Music by Striggio, Tallis and Gesualdo form a “Renaissance Retrospective”
By Peter Alexander
In the history of European choral music, there are two major works that were composed for 40 different voice parts.
Yes, that’s four-zero, 40 parts, which is really a lot, and the size alone has made these Brobdingnagian works well known. For the same reason they are not often heard live, but both will be performed on the same concert by Boulder’s Ars Nova Singers and director Thomas Edward Morgan.
Titled “Renaissance Retrospective,” the concert will be performed in Denver Friday (7:30 p.m. Feb. 19 at St. Paul’s Lutheran Church) and in Boulder Saturday (7:30 p.m. Feb. 20 at St. Johns Episcopal Church).
Both works were written in the 16th century, and indeed one probably inspired the other. The first was Ecce beatam lucem by Italian composer Alessandro Striggio from the 1560s. Shortly after it was introduced in England in that decade, it was followed by the more famous Spem in alium by English composer Thomas Tallis. Those two works serve as bookends on the program, which opens with Striggio and closes with Tallis, recalling the order in which they were written.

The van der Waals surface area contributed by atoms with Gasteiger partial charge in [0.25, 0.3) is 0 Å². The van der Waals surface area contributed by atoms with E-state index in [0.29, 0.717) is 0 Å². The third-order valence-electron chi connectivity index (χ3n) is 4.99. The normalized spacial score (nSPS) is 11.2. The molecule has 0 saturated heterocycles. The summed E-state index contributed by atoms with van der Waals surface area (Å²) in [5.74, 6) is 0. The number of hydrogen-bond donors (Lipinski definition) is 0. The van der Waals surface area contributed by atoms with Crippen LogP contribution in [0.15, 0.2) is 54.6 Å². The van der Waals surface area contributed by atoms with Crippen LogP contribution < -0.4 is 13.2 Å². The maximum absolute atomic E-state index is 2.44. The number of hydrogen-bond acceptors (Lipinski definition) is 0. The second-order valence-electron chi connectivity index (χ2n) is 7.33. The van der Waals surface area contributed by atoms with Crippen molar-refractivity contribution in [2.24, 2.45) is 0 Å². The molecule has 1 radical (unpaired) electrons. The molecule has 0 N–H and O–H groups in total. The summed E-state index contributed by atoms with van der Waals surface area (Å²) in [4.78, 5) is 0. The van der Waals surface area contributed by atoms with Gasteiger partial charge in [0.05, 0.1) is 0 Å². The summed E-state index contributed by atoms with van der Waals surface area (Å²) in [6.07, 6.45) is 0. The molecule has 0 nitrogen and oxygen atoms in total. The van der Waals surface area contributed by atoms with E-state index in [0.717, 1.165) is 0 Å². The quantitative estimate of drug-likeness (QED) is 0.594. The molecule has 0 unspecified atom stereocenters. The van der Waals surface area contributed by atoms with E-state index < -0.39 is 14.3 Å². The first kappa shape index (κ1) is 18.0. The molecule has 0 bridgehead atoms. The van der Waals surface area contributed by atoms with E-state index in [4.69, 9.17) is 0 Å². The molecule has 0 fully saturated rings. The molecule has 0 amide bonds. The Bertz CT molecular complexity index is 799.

In between, Ars Nova will perform music by Carlo Gesualdo and Orazio Vecchi, Italian composers who were working a couple of decades after Striggio and Tallis. All the music will be sung a capella.
Read more in Boulder Weekly.
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Renaissance Retrospective: Music for Many Voices
Ars Nova Singers
Thomas Edward Morgan, artistic director
Music by Alessandro Striggio, Thomas Tallis,
Carlo Gesualdo and Orazio Vecchi
7:30 p.m. Friday, Feb. 19, St. Paul’s Lutheran Church, 1600 Grant St., Denver
7:30 p.m. Saturday, Feb. 20, St. John’s Episcopal Church, 1419 Pine St., Boulder